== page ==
Except for a few special and usually commercial crops,
agriculture in the tropics until recently lagged behind agricultural advances in the
temperate zone. Now pressure of population and the world's most abundant under-used lands
with available water compel attention to the 40 degrees of latitude straddling the
equator. As tropical agriculture becomes a leading frontier for science, the social and
human problems of transforming traditional rural life present an even greater challenge.
As the first university college of agriculture established in the tropics, that of the
University of the Philippines at Los Baņos had a modest though auspicious beginning.
Twelve students and their four teachers in June 1909 started classes in two tents pitched
among the scrub of a weed-grown farm below Mount Makiling, 68 kilometers southeast of
Manila. These and additional Filipino students, with their American professors, cleared
their experimental farm and erected the first thatched bamboo student house.
The mission of the institution was "production of men of superior training in
agriculture in the broad sense," in the words of Charles Fuller Baker who gave the
last 15 years of his life as professor and later dean. As a young Filipino faculty
emergedsome of whom had started as working-studentsand made scientific
contributions that won the COLLEGE status, students came also from Thailand, China,
Indonesia and India.
The COLLEGE OF AGRICULTURE and its faculty were cruelly hurt by World War II. First a camp
for Filipino war prisoners, then an internment camp for Allied nationals and headquarters
for the Japanese Army, the campus was also a center for guerrilla resistance to the enemy
and their collaborators, as well as a battleground. Driven out by liberating American
troops, Japanese soldiers returned and in two days devastated the campus and its
invaluable collections and records.
In the reconstruction of the Philippines the COLLEGE, with distinguished entomologist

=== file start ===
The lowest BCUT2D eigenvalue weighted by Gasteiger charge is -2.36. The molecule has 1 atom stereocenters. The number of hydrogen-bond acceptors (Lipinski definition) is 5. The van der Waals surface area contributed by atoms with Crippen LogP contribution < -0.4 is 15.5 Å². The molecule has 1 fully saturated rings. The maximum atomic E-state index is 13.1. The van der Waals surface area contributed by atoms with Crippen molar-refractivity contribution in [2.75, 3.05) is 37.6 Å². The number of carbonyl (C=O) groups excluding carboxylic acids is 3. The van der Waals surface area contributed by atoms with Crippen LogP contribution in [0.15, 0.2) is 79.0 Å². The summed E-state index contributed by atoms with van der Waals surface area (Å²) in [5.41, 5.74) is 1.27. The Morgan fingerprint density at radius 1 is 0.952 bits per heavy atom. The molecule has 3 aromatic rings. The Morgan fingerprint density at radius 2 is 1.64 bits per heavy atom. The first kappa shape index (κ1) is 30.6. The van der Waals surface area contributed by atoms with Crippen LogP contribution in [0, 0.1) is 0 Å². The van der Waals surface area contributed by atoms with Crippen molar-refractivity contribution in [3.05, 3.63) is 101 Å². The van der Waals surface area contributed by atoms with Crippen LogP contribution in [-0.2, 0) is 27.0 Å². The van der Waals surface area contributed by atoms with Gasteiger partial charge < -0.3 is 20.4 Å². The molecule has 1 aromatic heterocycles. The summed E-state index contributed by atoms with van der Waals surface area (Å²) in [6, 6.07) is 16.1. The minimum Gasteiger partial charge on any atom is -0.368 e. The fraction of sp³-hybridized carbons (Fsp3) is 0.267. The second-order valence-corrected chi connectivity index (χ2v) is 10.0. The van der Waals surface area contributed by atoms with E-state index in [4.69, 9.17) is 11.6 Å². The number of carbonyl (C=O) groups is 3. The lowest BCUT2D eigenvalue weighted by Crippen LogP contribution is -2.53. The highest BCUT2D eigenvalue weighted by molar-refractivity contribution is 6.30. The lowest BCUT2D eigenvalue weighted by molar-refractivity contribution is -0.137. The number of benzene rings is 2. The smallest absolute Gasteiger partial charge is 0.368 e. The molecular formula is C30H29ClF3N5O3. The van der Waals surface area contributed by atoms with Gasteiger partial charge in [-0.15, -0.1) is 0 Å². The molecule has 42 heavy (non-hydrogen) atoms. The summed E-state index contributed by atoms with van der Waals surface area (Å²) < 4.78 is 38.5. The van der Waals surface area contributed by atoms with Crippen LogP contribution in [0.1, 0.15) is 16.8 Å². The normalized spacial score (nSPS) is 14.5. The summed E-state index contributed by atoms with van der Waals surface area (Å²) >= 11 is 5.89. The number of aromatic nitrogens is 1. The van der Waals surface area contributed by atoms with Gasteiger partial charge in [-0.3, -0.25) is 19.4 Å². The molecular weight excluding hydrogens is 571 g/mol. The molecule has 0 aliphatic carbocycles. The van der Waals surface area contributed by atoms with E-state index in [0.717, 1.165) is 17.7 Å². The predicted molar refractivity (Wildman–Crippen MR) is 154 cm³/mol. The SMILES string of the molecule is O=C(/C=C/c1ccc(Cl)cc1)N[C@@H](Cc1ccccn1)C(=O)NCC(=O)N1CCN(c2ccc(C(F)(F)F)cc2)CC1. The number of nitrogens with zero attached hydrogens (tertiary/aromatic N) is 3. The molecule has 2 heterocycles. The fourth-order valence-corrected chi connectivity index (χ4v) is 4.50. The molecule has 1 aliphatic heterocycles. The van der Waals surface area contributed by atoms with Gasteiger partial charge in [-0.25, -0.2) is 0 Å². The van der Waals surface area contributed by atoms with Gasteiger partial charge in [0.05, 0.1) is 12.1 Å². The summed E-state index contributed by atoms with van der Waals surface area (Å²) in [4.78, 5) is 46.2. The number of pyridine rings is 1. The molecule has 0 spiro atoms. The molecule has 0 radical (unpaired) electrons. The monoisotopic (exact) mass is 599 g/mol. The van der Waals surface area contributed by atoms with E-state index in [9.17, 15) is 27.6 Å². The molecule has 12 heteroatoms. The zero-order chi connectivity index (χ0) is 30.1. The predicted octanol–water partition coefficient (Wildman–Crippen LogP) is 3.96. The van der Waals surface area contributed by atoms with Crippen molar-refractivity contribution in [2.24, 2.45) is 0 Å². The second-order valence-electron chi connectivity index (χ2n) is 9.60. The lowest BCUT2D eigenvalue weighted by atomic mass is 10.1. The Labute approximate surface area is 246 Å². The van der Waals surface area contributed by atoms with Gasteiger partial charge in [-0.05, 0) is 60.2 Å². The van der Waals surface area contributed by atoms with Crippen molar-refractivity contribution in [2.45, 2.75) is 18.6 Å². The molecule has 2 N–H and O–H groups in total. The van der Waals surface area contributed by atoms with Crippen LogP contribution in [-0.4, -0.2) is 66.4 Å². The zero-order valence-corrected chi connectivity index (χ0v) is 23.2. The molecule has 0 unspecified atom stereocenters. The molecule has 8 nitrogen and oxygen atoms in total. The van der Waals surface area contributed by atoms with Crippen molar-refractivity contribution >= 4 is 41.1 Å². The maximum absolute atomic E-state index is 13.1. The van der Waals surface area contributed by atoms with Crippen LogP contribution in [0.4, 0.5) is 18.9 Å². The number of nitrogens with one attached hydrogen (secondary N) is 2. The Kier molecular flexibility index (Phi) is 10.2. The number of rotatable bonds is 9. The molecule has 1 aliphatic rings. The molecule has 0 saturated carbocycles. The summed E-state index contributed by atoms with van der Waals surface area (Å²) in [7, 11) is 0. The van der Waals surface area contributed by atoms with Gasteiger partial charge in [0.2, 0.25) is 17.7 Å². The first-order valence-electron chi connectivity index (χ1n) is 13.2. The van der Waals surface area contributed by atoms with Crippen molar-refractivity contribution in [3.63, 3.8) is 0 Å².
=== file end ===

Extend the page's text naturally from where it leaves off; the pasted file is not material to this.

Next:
Leopoldo B. Uichanco as dean, played a vital role: its graduates staffed numerous key
offices in government and private business, they increasingly led in the work of the new
organizations of the United Nations, and the COLLEGE became a test ground in Asia for
utilizing assistance from international agencies in the immense task of bringing knowledge
to the service of the farmer.
By presidential decree in 1972 the COLLEGE became the core of the new University of the
Philippines at Los Baņos. Its 235 faculty in nine departments, plus an Institute of Plant
Breeding and a National Crop Protection Center, do the majority of agricultural research
in the country, at the same time instructing almost 3,000 students, of whom some 800 are
in graduate studies. Several hundred foreign students come from Asia, the Middle East,
Africa and the Pacific. Today the Los Baņos complex also includes a College of Forestry,
the International Rice Research Institute, a Southeast Asian Regional Center for Graduate
Study and Research in Agriculture, and other innovative institutions.
This "critical mass" of scientific and intellectual talent now confronts a new
challenge: that of bridging the intellectual gap between villagers and urbanized
decision-makers and educators. A genuine "rural breakthrough," essential to the
future of humanity in the tropics, depends upon effective application of the unique
"Los Baņos spirit" dedication, innovation and tenacity.
In electing the COLLEGE OF AGRICULTURE OF THE UNIVERSITY OF THE PHILIPPINES AT LOS BAŅOS
to receive the 1977 Ramon Magsaysay Award for International Understanding, the Board of
Trustees recognizes its quality of teaching and research, fostering a sharing of knowledge
in modernizing Southeast Asian agriculture.